by J. D. Heyes
The most recent scientist was found dead after a strange disappearance, but he wasn't just any scientist: He was employed not by academia but by the federal government's National Institutes of Health in Maryland, according to a website called All News Pipeline, which has been tracking and reporting the strange deaths.
The recently deceased, Dr. Martin John Rogers, specialized in tropical diseases, the website reported, and malaria in particular. "This death alone, despite the mysterious circumstances, normally wouldn't be of note if it wasn't for the long... very long list of dead scientists already documented since 2004," the website reported. Much of that documentation can be found here: SteveQuayle.com.
According to reports, Rogers was found near his wrecked automobile, which had spun off the roadway and down an embankment in western Maryland Sept. 4; he had been missing since Aug. 21, however, after leaving his home for work at the world-class NIH research center near Washington, D.C. As of this writing, authorities did not have a cause of death, but an autopsy had been scheduled to determine it, according to The Baxter Bulletin, a Gannett newspaper.
Asked to compromise U.S. national security
The paper went on to report that a search for Rogers did not begin until a "few days after he failed to show up for work." However, on the day of his disappearance, "a sweaty Rogers... wearing a green-checkered shirt and tan khaki pants" was seen on surveillance video, and he used a credit card at a local Motel 8 "a few hours after he left home."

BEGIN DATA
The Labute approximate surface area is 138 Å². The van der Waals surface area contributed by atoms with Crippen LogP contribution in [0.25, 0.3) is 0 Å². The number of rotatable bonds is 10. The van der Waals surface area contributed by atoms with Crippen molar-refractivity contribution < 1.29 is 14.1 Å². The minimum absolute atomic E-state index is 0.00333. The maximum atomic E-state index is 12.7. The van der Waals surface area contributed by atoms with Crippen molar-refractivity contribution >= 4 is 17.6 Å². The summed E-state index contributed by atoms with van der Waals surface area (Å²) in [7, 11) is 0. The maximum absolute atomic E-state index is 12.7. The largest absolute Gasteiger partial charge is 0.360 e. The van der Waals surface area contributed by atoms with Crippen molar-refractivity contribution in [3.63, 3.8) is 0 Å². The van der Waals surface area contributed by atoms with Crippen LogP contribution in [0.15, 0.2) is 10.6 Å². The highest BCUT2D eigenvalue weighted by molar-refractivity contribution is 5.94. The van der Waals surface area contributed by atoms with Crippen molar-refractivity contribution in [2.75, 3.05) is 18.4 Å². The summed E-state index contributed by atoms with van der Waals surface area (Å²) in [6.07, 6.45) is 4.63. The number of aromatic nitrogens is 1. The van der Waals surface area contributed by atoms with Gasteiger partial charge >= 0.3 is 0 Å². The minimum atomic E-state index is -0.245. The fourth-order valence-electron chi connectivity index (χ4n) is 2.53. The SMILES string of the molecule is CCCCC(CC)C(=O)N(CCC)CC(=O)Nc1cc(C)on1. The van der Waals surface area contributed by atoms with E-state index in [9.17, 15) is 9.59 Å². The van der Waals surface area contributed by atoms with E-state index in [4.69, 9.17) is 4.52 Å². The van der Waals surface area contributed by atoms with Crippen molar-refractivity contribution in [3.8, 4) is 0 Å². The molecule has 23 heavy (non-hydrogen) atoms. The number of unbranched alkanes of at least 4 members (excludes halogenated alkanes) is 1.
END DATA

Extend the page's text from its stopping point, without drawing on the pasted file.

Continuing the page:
A couple of days later, another report claimed that Rogers was sighted on a "local trail," which police have described as "likely credible."
"The detective working on the case has found 583 missing people in his career. He told us that why a person leaves often helps them find out where they went," local veterinarian Rob Conner, Rogers' brother-in-law, told the Bulletin. "But when the detective went through all the normal reasons a person leaves -- money problems, work problems, trouble at home, a girlfriend -- none of that matched John." A local NBC affiliate described the disappearance and resultant sightings this way:
Police said surveillance video captured Martin checking into a hotel in La Valle, Maryland, looking "stressed out." Last week, police received multiple reports of possible sightings along the C&O Canal towpath, including by Edwards Ferry, near Poolesville, Violettes Lock near Darnestown, and as far away as Cumberland.
Rogers' death is far from uncommon. For a decade, microbiologists, virologists and scientists of all stripes have been dying, and often under strange circumstances. Here are two more of the stranger cases:
'This job is killing me'
-- Mark Ferri, 59, a renowned American nuclear engineer who was found dead in a hotel room from a sudden heart attack. He was visiting Manchester, England, on "business" the day of his death. He was reportedly under stress from his job, having said to his wife, "a number of times, 'this job is killing me.'"
His wife Michaela added that a couple ofweeks earlier, she spoke to him and told authorities investigating his death that "he didn't sound right."
"He said it was just his work and they were giving him additional assignments and he was feeling overwhelmed and he didn't think he would be able to complete them," she said.
-- Shane Todd, 31, who had a Ph.D. in electrical engineering, with particular expertise in gallium nitride.
He felt increasingly uncomfortable with his work with Huawei, a Chinese company -- to the point that he informed his family that he was being asked to compromise U.S. national security and that he was in fear for his life.
Todd was working on a "one of a kind" machine which had a dual civilian-military purpose and use, requiring his brand of expertise. He refused to do what he was being asked to do, so he turned in his two-month notice. He found a good job with a Virginia-based company and bought his ticket back home but was found dead the day after his last day of work.
The case was so odd that even the CBS program 48 Hours did an episode on it: CBSNews.com.
You can read about the others here: SteveQuayle.com.